How to get a job in events

Explanatory Articles 15 MIN READ

The below article was written by Johnny Palmer, founder and managing director of SXS in 2013. It has been edited and amended as of 2019 by Jordan Tomkins, senior project manager, to ensure it is up to date and relevant.

Events is one of the most desirable industries to be in right now. Unlike many professions, events are forever changing, every day is different, and it is difficult to be bored by the work. In a time when many people are stuck in the same environment doing the same repetitive task day in day out, a job in the event production sector is a very appealing prospect.

An events professional is often working in and even creating beautiful environments with talented people. Opportunities for working with famous people, trying exciting food and travelling the world are also a reality for the successful person. All while getting paid!

In my career I have designed and built lighting systems in forests, travelled to places like the French Alps, the Algarve and interesting places such as Armenia and Ukraine. The people I have worked with have been inspiring, colourful and from all walks of life and some of the food, drink and entertainment I have experienced has been awe-inspiring.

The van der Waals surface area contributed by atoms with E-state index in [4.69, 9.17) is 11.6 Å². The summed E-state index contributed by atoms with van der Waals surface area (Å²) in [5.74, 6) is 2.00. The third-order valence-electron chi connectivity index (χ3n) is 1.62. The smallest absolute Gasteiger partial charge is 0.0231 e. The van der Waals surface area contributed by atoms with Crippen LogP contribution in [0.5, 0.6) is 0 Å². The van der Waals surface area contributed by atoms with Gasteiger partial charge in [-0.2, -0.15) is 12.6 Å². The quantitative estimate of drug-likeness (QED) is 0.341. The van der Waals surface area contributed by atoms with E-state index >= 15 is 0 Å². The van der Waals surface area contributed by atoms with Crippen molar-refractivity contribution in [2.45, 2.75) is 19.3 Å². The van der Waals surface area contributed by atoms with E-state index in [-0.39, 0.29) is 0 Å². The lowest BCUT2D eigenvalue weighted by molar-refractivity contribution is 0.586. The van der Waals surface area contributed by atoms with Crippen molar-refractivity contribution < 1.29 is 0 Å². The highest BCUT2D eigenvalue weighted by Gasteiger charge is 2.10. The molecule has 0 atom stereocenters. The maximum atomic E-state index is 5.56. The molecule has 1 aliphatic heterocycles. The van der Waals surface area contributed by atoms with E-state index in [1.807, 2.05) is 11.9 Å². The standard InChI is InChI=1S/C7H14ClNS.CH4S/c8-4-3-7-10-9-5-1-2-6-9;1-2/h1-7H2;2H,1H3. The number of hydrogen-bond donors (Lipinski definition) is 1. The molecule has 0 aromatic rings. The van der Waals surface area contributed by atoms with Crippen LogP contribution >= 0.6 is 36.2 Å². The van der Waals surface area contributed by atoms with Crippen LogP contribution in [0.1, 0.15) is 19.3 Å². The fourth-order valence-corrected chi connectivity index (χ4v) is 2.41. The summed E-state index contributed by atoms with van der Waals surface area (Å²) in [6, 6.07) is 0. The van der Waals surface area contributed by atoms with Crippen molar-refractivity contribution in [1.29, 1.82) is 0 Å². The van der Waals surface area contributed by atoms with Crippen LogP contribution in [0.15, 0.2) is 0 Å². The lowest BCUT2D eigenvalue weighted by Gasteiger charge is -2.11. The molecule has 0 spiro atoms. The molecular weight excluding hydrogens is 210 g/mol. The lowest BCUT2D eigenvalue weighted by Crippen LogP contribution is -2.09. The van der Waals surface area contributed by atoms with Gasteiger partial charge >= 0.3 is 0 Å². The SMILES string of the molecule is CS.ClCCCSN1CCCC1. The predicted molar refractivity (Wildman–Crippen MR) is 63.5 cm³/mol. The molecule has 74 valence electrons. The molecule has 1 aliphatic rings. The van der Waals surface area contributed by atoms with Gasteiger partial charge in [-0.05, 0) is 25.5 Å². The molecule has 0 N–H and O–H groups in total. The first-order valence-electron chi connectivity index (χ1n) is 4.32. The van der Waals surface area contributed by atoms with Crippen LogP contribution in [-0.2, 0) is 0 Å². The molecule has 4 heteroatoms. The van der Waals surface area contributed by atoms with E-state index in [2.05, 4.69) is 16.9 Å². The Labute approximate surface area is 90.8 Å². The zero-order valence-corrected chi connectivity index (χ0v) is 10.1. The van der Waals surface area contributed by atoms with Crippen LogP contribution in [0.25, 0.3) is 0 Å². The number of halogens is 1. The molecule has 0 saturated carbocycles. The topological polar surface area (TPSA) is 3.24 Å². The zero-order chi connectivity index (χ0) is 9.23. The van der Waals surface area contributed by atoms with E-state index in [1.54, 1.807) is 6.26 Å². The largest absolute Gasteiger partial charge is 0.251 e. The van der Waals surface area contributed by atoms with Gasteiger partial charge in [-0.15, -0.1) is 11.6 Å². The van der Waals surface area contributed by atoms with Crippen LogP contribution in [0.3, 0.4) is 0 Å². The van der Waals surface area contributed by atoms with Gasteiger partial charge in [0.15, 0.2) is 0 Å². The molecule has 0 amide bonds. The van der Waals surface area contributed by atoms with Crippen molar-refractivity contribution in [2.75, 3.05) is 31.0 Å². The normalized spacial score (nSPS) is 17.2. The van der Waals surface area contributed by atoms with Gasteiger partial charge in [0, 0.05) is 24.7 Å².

The events industry encapsulates a wide range of skills including creative design, technical design, people skills, salesmanship and commercial awareness. To reach the top of the game in the events industry requires you to have at the very least a basic understanding of all of these, as well as an in depth understanding of at least one. 

For the right type of person this can be the dream job. It can be job you can be proud of.

So how do you get a job is this utopic world?

First things first. While all of the above is true for the seasoned professional, achieving these things takes a long time and also has downsides, no matter what level you are at. At some stage in your career you will experience:

  • Unsociable hours
  • Late nights or nights where you don’t sleep at all
  • Working in harsh environments
  • High levels of responsibility
  • Difficulties having a "normal" social life
  • Difficulty balancing family life
  • High physical demands
  • Mental exhaustion


If any of the above scare you, it is likely that a successful career in events is not for you.


The reality of employment

This is not something they teach at school or university. For you to be paid a salary by a company, your work has to make that company many, many times the cost of your salary. While this is obvious for someone in a 'sales' or 'business development' role, it applies just as much to any other role.

If, for example, you want to work as a technician and earn £24,000, you will realistically need to do one or more of the following:

  • save the company that value
  • bring in sales to that value (unlikely in the role)
  • allow the company to do that value of extra work that it would not have been able to do without you


The big question you need to ask yourself is: "How am I going to do this for my employer so that they can justify paying me? Be honest with yourself.

When I am interviewing someone for a role I ask myself "can this person add enough value to the company to pay their wages, cover overheads, and leave some left to improve the company?"